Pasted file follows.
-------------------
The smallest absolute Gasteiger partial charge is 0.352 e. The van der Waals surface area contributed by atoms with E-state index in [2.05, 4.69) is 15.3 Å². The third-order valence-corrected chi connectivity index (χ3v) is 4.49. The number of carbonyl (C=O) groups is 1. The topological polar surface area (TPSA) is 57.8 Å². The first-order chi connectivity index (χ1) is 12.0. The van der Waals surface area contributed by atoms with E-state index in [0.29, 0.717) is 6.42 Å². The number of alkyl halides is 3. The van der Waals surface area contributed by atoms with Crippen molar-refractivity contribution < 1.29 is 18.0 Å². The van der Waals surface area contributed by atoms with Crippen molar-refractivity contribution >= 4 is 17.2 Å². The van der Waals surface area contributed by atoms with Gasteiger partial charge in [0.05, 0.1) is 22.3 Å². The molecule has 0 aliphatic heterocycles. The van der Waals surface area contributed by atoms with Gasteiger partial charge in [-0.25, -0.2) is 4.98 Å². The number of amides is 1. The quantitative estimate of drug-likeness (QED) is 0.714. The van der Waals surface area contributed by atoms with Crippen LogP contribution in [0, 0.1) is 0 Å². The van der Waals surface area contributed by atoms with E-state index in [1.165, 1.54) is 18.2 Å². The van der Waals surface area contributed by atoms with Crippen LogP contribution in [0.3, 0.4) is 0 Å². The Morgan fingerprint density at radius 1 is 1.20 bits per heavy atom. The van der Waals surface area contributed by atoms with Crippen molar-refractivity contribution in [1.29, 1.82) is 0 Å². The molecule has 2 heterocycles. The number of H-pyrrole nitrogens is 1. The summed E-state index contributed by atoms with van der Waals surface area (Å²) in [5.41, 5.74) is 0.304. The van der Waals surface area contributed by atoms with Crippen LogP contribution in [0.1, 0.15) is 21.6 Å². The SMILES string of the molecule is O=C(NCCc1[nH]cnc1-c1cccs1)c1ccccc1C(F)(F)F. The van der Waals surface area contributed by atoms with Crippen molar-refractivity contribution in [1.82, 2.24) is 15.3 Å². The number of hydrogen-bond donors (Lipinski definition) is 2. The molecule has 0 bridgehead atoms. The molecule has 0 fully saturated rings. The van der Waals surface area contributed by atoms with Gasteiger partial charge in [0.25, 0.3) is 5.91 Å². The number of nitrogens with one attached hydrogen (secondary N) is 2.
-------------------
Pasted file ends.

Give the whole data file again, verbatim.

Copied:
The smallest absolute Gasteiger partial charge is 0.352 e. The van der Waals surface area contributed by atoms with E-state index in [2.05, 4.69) is 15.3 Å². The third-order valence-corrected chi connectivity index (χ3v) is 4.49. The number of carbonyl (C=O) groups is 1. The topological polar surface area (TPSA) is 57.8 Å². The first-order chi connectivity index (χ1) is 12.0. The van der Waals surface area contributed by atoms with E-state index in [0.29, 0.717) is 6.42 Å². The number of alkyl halides is 3. The van der Waals surface area contributed by atoms with Crippen molar-refractivity contribution < 1.29 is 18.0 Å². The van der Waals surface area contributed by atoms with Crippen molar-refractivity contribution >= 4 is 17.2 Å². The van der Waals surface area contributed by atoms with Gasteiger partial charge in [0.05, 0.1) is 22.3 Å². The molecule has 0 aliphatic heterocycles. The van der Waals surface area contributed by atoms with Gasteiger partial charge in [-0.25, -0.2) is 4.98 Å². The number of amides is 1. The quantitative estimate of drug-likeness (QED) is 0.714. The van der Waals surface area contributed by atoms with Crippen LogP contribution in [0, 0.1) is 0 Å². The van der Waals surface area contributed by atoms with E-state index in [1.165, 1.54) is 18.2 Å². The van der Waals surface area contributed by atoms with Crippen LogP contribution in [0.3, 0.4) is 0 Å². The Morgan fingerprint density at radius 1 is 1.20 bits per heavy atom. The van der Waals surface area contributed by atoms with Crippen molar-refractivity contribution in [1.29, 1.82) is 0 Å². The molecule has 2 heterocycles. The number of H-pyrrole nitrogens is 1. The summed E-state index contributed by atoms with van der Waals surface area (Å²) in [5.41, 5.74) is 0.304. The van der Waals surface area contributed by atoms with Crippen LogP contribution in [0.1, 0.15) is 21.6 Å². The SMILES string of the molecule is O=C(NCCc1[nH]cnc1-c1cccs1)c1ccccc1C(F)(F)F. The van der Waals surface area contributed by atoms with Crippen molar-refractivity contribution in [1.82, 2.24) is 15.3 Å². The number of hydrogen-bond donors (Lipinski definition) is 2. The molecule has 0 bridgehead atoms. The molecule has 0 fully saturated rings. The van der Waals surface area contributed by atoms with Gasteiger partial charge in [0.25, 0.3) is 5.91 Å². The number of nitrogens with one attached hydrogen (secondary N) is 2.